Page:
The Daily Post asks – which do I prefer, fiction or non-fiction?
I’ve been reading much more non-fiction lately than its counterpart, but an admission of habit doesn’t consummate an endorsement. Instead of my undergraduate idols like Tolstoy, Shakespeare, Twain, Calvino and Delillo, now my reading pile is full of business and political biographies, philosophy, psychology, and software development manuals.
What gives? I can’t explain the transition, other than hinting that I don’t get paid to read novels, whereas skills or ideas I pick up from non-fiction have a chance of application in my working life. It’s a cheap premise, and I shudder to think I’ve unwittingly given up on the textured experiences of reading make-believe for the slim chance that I might find better financial rewards elsewhere. Reading non-fiction doesn’t also conclude I’ve disowned creativity – the best works of non-fiction can expose an unbelievable universe just as well as Tolkien can.
Fiction might be a little more ‘dangerous’ to read, in the sense that I don’t know how deeply affected I’ll be by the time I turn the final page. That could be why I’ve been skimping on it.
Non-fiction feels safer in the way of its predictability. A work of fiction might promise a simple narrative, but underneath the story of a kid floating down the Mississippi on a raft is a byzantine world of emotions, culture, desires and fears.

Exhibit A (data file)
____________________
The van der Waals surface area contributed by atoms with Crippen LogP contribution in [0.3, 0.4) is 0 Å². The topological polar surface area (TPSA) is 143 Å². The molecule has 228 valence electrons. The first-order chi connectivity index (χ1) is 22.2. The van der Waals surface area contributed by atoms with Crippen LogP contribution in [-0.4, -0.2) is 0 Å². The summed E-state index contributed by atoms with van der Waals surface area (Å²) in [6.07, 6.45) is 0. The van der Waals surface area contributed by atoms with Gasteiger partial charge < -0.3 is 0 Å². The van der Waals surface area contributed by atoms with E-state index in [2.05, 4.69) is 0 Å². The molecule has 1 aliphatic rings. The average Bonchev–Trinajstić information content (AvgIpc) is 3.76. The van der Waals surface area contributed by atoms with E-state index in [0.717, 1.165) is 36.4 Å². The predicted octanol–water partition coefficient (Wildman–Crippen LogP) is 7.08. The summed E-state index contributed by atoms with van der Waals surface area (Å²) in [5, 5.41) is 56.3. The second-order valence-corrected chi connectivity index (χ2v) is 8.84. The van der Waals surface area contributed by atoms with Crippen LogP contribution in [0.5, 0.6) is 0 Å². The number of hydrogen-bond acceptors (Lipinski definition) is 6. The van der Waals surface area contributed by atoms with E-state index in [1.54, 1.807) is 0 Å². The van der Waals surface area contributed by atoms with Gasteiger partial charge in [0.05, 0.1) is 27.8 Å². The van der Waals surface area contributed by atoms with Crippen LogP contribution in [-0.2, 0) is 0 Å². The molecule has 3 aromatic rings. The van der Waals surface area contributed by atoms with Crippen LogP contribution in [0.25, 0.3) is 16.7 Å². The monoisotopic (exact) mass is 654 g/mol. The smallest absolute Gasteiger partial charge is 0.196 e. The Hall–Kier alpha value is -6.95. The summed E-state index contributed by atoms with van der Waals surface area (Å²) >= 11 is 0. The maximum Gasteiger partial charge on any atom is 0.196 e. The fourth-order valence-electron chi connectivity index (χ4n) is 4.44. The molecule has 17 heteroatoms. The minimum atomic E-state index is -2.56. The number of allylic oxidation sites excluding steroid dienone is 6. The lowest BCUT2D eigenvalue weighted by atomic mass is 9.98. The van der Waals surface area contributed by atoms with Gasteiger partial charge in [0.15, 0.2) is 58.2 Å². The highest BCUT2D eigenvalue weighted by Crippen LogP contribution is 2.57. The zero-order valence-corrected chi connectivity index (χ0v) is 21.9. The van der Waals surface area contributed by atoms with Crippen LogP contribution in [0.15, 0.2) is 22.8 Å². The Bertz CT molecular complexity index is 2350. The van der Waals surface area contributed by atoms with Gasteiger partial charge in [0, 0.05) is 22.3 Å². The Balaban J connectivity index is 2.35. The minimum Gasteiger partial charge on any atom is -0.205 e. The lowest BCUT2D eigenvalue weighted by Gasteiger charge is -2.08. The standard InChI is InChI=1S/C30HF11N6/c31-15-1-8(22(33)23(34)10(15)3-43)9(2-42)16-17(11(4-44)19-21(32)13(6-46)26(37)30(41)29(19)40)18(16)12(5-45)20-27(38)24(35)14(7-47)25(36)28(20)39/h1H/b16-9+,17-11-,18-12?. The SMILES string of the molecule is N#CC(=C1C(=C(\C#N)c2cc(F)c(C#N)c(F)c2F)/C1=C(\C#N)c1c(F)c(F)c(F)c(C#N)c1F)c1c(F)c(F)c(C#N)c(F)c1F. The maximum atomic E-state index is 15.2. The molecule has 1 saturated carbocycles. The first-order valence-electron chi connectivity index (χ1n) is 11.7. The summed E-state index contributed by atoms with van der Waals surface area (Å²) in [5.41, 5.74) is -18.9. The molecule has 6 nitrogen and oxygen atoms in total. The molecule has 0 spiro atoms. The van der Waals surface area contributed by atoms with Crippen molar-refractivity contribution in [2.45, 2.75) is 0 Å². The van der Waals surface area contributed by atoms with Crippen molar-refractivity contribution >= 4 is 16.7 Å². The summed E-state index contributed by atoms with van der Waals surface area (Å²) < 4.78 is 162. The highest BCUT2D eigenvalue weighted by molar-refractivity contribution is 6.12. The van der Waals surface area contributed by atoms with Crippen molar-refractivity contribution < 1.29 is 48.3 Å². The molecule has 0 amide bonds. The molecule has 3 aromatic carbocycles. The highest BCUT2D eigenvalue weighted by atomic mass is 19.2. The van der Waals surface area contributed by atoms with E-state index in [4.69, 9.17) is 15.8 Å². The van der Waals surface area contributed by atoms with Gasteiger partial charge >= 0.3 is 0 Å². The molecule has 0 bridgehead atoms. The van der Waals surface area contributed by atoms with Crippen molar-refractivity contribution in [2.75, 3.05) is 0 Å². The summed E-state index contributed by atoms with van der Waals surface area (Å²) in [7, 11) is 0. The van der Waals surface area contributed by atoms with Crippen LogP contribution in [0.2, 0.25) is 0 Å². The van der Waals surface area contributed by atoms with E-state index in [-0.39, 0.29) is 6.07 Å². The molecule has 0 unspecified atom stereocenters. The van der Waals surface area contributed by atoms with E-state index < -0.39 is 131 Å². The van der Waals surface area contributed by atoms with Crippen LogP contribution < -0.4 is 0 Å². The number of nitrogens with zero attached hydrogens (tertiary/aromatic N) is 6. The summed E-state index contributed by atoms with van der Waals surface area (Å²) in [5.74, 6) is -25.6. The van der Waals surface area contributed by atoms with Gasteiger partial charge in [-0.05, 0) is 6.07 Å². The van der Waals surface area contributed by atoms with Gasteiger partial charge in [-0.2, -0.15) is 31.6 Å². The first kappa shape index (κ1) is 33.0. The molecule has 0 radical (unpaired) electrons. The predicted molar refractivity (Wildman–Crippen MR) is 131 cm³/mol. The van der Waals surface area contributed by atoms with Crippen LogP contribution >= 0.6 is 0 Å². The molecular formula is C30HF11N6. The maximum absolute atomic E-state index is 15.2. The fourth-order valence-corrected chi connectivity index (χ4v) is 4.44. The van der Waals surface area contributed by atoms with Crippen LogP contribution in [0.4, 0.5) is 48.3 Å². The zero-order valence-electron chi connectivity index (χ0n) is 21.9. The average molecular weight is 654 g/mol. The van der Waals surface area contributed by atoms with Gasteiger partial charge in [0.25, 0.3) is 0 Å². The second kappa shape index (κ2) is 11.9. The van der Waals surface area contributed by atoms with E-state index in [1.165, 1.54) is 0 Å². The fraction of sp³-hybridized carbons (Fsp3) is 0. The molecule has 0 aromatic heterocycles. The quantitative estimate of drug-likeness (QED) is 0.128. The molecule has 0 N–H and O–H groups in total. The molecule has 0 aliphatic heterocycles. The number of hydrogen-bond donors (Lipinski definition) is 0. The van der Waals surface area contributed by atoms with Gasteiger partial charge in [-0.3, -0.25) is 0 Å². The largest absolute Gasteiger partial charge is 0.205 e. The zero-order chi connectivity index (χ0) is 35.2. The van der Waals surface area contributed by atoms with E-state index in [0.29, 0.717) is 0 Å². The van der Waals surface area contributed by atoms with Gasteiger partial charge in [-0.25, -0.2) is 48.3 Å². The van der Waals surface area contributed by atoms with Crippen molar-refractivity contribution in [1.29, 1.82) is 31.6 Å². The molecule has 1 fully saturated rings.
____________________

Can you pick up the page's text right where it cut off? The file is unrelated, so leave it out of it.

With some exceptions, non-fiction doesn’t usually offer characters that might confront my understanding of the world and run contrary to it. In fiction (good fiction) characters are explored beyond black & white existence, inhabiting a murkier grey area in which good and bad can cohere. Characters make decisions that expose moral puzzles, and the reader can be left confused about where to place sympathy. Non-fiction is usually much clearer about who its villains are.
Non-fiction opens slowly before it presents a challenge, and usually attempts to uncover a solution or display rationale before it finishes. Fiction often does the opposite; it begins with picture of stability, then transforms it into chaos, quitting haltingly just after the highest point of drama and leaving me to come to conclusions independently.
The authors of non-fiction (at least the kind I’ve been reading lately, and not the creative non-fictionists of the Wolfe and Mailer school) indirectly impress upon readers the idea that their subjects are under control, figured out, and ready for clear-eyed examination. The writers of fiction don’t dare to be as presumptuous, they are more likely to say ‘here is what exists, judge it as you wish.’
Of course there are exceptions to my generalization. There exists non-fiction which is just as challenging and open to interpretation as a novel, and there is some very bad fiction which is utterly thoughtless and predictable. The problem is that when non-fiction leaves its thesis open to analysis, it is much less entertaining than the same experience or idea presented in a fictional format – and when fiction is predictable, the time spent with it could have been made more prosperous by examining the monotony of the real world, instead.